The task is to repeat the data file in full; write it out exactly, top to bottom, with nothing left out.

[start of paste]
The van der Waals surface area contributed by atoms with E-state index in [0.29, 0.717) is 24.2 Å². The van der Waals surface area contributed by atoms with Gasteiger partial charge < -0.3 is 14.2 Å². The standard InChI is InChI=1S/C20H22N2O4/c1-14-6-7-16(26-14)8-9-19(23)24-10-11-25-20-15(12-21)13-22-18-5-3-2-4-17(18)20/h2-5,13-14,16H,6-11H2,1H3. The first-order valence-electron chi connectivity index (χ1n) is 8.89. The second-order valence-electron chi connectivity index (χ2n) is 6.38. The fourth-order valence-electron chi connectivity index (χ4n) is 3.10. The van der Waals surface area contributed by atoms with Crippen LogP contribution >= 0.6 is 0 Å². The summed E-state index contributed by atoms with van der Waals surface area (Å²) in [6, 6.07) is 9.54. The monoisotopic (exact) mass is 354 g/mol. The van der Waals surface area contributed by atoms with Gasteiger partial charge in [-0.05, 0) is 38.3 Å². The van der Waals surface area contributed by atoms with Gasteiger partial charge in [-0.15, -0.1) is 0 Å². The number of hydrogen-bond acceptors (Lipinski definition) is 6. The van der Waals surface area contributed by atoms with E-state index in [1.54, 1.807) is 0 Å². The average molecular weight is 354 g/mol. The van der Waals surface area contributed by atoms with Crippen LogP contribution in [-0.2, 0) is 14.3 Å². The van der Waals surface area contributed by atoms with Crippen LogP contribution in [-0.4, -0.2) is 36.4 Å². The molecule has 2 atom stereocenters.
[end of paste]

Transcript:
The van der Waals surface area contributed by atoms with E-state index in [0.29, 0.717) is 24.2 Å². The van der Waals surface area contributed by atoms with Gasteiger partial charge < -0.3 is 14.2 Å². The standard InChI is InChI=1S/C20H22N2O4/c1-14-6-7-16(26-14)8-9-19(23)24-10-11-25-20-15(12-21)13-22-18-5-3-2-4-17(18)20/h2-5,13-14,16H,6-11H2,1H3. The first-order valence-electron chi connectivity index (χ1n) is 8.89. The second-order valence-electron chi connectivity index (χ2n) is 6.38. The fourth-order valence-electron chi connectivity index (χ4n) is 3.10. The van der Waals surface area contributed by atoms with Crippen LogP contribution >= 0.6 is 0 Å². The summed E-state index contributed by atoms with van der Waals surface area (Å²) in [6, 6.07) is 9.54. The monoisotopic (exact) mass is 354 g/mol. The van der Waals surface area contributed by atoms with Gasteiger partial charge in [-0.05, 0) is 38.3 Å². The van der Waals surface area contributed by atoms with Gasteiger partial charge in [-0.15, -0.1) is 0 Å². The number of hydrogen-bond acceptors (Lipinski definition) is 6. The van der Waals surface area contributed by atoms with E-state index in [1.54, 1.807) is 0 Å². The average molecular weight is 354 g/mol. The van der Waals surface area contributed by atoms with Crippen LogP contribution in [-0.2, 0) is 14.3 Å². The van der Waals surface area contributed by atoms with Crippen LogP contribution in [-0.4, -0.2) is 36.4 Å². The molecule has 2 atom stereocenters.